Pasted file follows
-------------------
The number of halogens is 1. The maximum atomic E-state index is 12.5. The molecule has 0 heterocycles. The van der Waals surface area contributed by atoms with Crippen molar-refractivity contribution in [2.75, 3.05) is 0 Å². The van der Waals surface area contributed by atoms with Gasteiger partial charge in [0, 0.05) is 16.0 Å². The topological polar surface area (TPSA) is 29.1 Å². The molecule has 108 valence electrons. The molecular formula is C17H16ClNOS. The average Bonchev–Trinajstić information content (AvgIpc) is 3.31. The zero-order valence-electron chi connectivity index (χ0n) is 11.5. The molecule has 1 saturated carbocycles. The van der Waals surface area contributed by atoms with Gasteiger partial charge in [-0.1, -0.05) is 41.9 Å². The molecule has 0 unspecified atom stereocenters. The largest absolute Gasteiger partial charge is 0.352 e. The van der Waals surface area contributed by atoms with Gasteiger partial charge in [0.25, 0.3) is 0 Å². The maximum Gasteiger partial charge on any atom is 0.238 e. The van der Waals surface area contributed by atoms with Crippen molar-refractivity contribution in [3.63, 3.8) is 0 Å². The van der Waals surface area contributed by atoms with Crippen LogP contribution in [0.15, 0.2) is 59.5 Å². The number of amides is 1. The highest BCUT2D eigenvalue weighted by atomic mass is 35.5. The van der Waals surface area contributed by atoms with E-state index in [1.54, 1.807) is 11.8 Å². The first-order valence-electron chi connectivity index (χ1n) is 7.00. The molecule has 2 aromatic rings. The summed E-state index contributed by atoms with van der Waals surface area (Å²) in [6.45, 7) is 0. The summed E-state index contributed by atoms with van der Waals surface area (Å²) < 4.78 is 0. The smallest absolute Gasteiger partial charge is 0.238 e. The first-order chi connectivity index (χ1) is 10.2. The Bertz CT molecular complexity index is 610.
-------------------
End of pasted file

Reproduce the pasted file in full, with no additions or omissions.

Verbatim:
The number of halogens is 1. The maximum atomic E-state index is 12.5. The molecule has 0 heterocycles. The van der Waals surface area contributed by atoms with Crippen molar-refractivity contribution in [2.75, 3.05) is 0 Å². The van der Waals surface area contributed by atoms with Gasteiger partial charge in [0, 0.05) is 16.0 Å². The topological polar surface area (TPSA) is 29.1 Å². The molecule has 108 valence electrons. The molecular formula is C17H16ClNOS. The average Bonchev–Trinajstić information content (AvgIpc) is 3.31. The zero-order valence-electron chi connectivity index (χ0n) is 11.5. The molecule has 1 saturated carbocycles. The van der Waals surface area contributed by atoms with Gasteiger partial charge in [-0.1, -0.05) is 41.9 Å². The molecule has 0 unspecified atom stereocenters. The largest absolute Gasteiger partial charge is 0.352 e. The van der Waals surface area contributed by atoms with Gasteiger partial charge in [0.25, 0.3) is 0 Å². The maximum Gasteiger partial charge on any atom is 0.238 e. The van der Waals surface area contributed by atoms with Crippen molar-refractivity contribution in [3.63, 3.8) is 0 Å². The van der Waals surface area contributed by atoms with Crippen LogP contribution in [0.15, 0.2) is 59.5 Å². The number of amides is 1. The highest BCUT2D eigenvalue weighted by atomic mass is 35.5. The van der Waals surface area contributed by atoms with E-state index in [1.54, 1.807) is 11.8 Å². The first-order valence-electron chi connectivity index (χ1n) is 7.00. The molecule has 2 aromatic rings. The summed E-state index contributed by atoms with van der Waals surface area (Å²) in [6.45, 7) is 0. The summed E-state index contributed by atoms with van der Waals surface area (Å²) < 4.78 is 0. The smallest absolute Gasteiger partial charge is 0.238 e. The first-order chi connectivity index (χ1) is 10.2. The Bertz CT molecular complexity index is 610.